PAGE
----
Hello, whoever may be reading. I am currently about to finish my final (4th) MEng year in Mechanical engineering. And there is a lot you people should know about this course. I must stress that I write this attempting to remain unbiased and fair to the course I studied, to give a realistic view for prospective students. What I write won't be found in the sizeable UCAS book your college tutors have no doubt quoted at you ad infinitum.
First the good news. Mechanical Engineering is an excellent degree to have, as well as being a direct ticket into engineering careers - something many other degrees cannot guarantee regarding their own specific career orientation. To some extent, the degree can be very rewarding, with some of the better Universities offering very practical and interesting applications of engineering fields. Often the equipment and facilities (including computer access) in Engineering departments are second to none and are usually the most technological within the whole University. In addition, Engineering degrees are very respected in other careers; teaching, business, programming, software/hardware design, consultancy, finance, economics and trading, other design-related careers too, such as architecture. This is because a graduate of engineering has demonstrated a good work ethic, and is capable logical and advanced mathematical reasoning.
Unfortunately, there are many downfalls to this course. Brace yourselves....
The first thing you need to know is this course is among the most work intensive. In my first year, I had around 24 - 27 hours of lectures/workshops per week. This of course means mainly 9am starts and 5pm finishes. This is certainly true for all good engineering Universities - Sheffield, Birmingham, Newcastle, Cardiff, Brunel, Southampton and Bath among others. It must be said this is a HUGE factor - and it doesn't get much better further down the line, either. Now, I am extremely conscientious, but it must be stressed that university is a time when you need to relax and enjoy yourself - work and play should be taken in equal measure. Engineering does not allow for this whatsoever- if you want to perform well, that is.
This means while all your new friends who study Humanities subjects, Arts, and even other sciences like Chemistry or Biology can relax in their first year - Getting to meet people, adventure and relish the opportunity of being an independent person for (probably) the first time, those studying engineering have plenty of hard work to grasp right from the start, and worse still, tend to stick to their own.
Another problem lies in the nature of the subject. Many core modules in the first years (in fact about 75% of the modules) are mathematical; others are physical or management/manufacture/application based. Now whilst this itself is not a problem (for me anyway), because the learning curve in the first two years is so steep, miss/skip one or two lectures from one module in a week and you will more than likely find it a Herculean effort to catch up. I did, and I got two A's at Maths and Further Maths at A-level.
Work cannot be 'blagged' either. Say an English student leaves it a bit late for an essay or report. He/she will suffer; but can lessen the impact by using reasoning, common sense or a previous knowledge of the subject matter. Many humanities students have a highly intuitive approach which can often pay dividends in discussion parts of their essays. Intuition goes out the window with Engineering. Yes, the first year builds on previous knowledge (and then some!), but after that, you simply have to study hard to do well. Sit an exam on specialised subjects such as Control and Instrumentation armed with only common sense and you will be torn apart - it is that simple.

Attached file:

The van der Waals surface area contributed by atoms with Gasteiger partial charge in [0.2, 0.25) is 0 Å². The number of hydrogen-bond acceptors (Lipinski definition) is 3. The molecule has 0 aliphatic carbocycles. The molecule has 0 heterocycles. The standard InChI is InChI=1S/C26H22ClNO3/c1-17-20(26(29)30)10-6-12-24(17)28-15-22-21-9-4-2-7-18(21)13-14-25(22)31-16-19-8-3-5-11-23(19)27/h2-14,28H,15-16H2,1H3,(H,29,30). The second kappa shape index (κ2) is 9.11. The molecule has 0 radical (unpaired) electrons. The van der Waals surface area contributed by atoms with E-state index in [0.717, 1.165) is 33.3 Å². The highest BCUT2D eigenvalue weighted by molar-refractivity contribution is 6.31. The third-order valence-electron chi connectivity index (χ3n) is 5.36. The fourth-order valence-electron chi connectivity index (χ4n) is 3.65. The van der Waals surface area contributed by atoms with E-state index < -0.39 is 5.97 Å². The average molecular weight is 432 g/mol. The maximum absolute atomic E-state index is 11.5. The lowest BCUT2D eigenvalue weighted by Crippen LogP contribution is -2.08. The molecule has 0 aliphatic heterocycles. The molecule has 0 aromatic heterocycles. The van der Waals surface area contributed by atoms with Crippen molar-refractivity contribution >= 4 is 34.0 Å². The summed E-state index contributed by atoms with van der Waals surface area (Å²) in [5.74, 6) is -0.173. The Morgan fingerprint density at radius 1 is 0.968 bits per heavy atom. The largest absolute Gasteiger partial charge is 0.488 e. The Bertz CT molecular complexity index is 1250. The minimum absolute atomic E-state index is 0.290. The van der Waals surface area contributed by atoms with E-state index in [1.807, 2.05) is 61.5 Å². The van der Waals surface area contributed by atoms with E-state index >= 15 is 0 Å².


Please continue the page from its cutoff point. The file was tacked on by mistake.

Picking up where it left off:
It can be often soul-destroying that with so many deadlines and work, Engineering and Physics students often feel they have no time for extra-curricular activities, such as sports clubs, societies and in many cases, just socialising with new-found friends on a regular basis. But it is these pursuits that are among the most beneficial part of university life.
There are many other things I could bemoan, such as the huge division in all Universities between scientific and other students; the majority of people who study Engineering or Physics - highly interested in the subject, but with no appreciation of other things in life, and often no common sense. Many of my colleagues appear to be uninterested unless you are obsessed with cars, engines etc. Often in Engineering departments, there is little comararderie between staff and students; many lecturers are interested only in research so lecturing is not their priority. There simply isn't the easy-going relationship with staff that students of many other academic disciplines enjoy.
In short then, this course is fine if you are fully committed to it 100%, with a strong interest in the field or have had previous engineering experience. However, if you are unsure or have not looked into the degree fully, be very, VERY careful. People interested in this area of academia must be made aware that for the MAJORITY of your time, you WILL be working longer, harder and more intensely than many other students at University. You will have to sacrifice much of your spare time too if you desire to acheive high results. I apologise for the length of this opinion, but I have been so disappionted with my actual degree (everything else about University life has benefitted me immensely), that if my view helps just one person from making a decision that means they do not enjoy university life, then it was worth the effort to read.
Good luck with your time at University, whatever it is you decide to study.